The ABA report noted that the most popular software being used by law firms is related to litigation support, available in 39 percent of firms that responded to its survey.

 AI for Litigation

Among the many examples of AI litigation tools is LegalMation,™ which uses AI to automate key tasks involved in the early stages of litigation. It analyzes legal complaints and produces draft versions of answers and initial sets of written discovery in as little as two minutes. Its website claims that the application “shaves hours of attorney or paraprofessional time from each filed case, facilitating greater cost predictability and improved accuracy and productivity.”

AI systems, such as that offered by ROSS Intelligence, leverage natural language processing to help analyze documents. ROSS is designed to improve the efficiency, accuracy, and profitability of legal research and firms using ROSS have reported a 30 percent reduction in research time and found 40 percent more relevant authorities, according to its website.

Allegory automates “everyday litigation tasks, connecting your case from every angle” and helps manage transcripts and leverage deposition testimony.

Similar to the way online retailers use predictive analytics to predict customer behavior, law firms can use analytics to predict how judges and courts rule and the precedents they rely on. “Learn how judges think, write and rule,” touts Ravel Law’s Judge Analytics.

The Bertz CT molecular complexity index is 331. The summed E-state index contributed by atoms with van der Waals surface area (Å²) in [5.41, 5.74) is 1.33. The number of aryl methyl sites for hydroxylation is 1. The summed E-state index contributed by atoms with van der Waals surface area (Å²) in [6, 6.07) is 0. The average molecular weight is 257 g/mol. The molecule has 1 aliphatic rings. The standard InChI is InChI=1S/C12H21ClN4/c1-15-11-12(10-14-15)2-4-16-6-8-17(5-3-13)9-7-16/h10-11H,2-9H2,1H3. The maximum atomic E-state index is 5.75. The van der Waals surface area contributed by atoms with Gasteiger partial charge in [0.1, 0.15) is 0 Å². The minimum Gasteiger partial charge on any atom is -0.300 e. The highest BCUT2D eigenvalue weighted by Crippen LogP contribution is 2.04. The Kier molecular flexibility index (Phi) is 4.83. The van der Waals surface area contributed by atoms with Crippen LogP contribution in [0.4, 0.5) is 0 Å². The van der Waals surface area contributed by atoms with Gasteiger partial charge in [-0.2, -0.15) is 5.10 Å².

Premonition claims the world’s largest litigation database and mines data to find out “which lawyers win which cases before which judges.” Similarly, Lex Machina’s legal analytics reveal insights “never before available about judges, lawyers, parties, and the subjects of the cases themselves, culled from millions of pages of litigation information.”

What About Ethics?

To date, 31 states have adopted the duty of technology competence set forth by the American Bar Association’s Model Rules of Professional Conduct into their ethical rules, requiring that lawyers “keep abreast of changes in the law and its practice, including the benefits and risks associated with relevant technologyengage in continuing study and education and comply with all continuing legal education requirements to which the lawyer is subject.”

The version adopted by the New York State Bar Association reflected in Comment 8 of the New York Rules of Professional Conduct, however, slightly differs from the ABA model rule and states that attorneys should “keep abreast of the benefits and risks associated with technology the lawyer uses to provide services to clients or to store or transmit confidential information.”

While some lawyers view integrating AI into their practice as a risky proposition and many are historically averse to change, others say that not integrating AI into a law practice in the not-so-distant future will not be an option.

“Alexa, what’s a paradigm shift?”

 

Mario D. Cometti is a partner at Tully Rinckey in Albany, focusing his practice on civil and commercial litigation.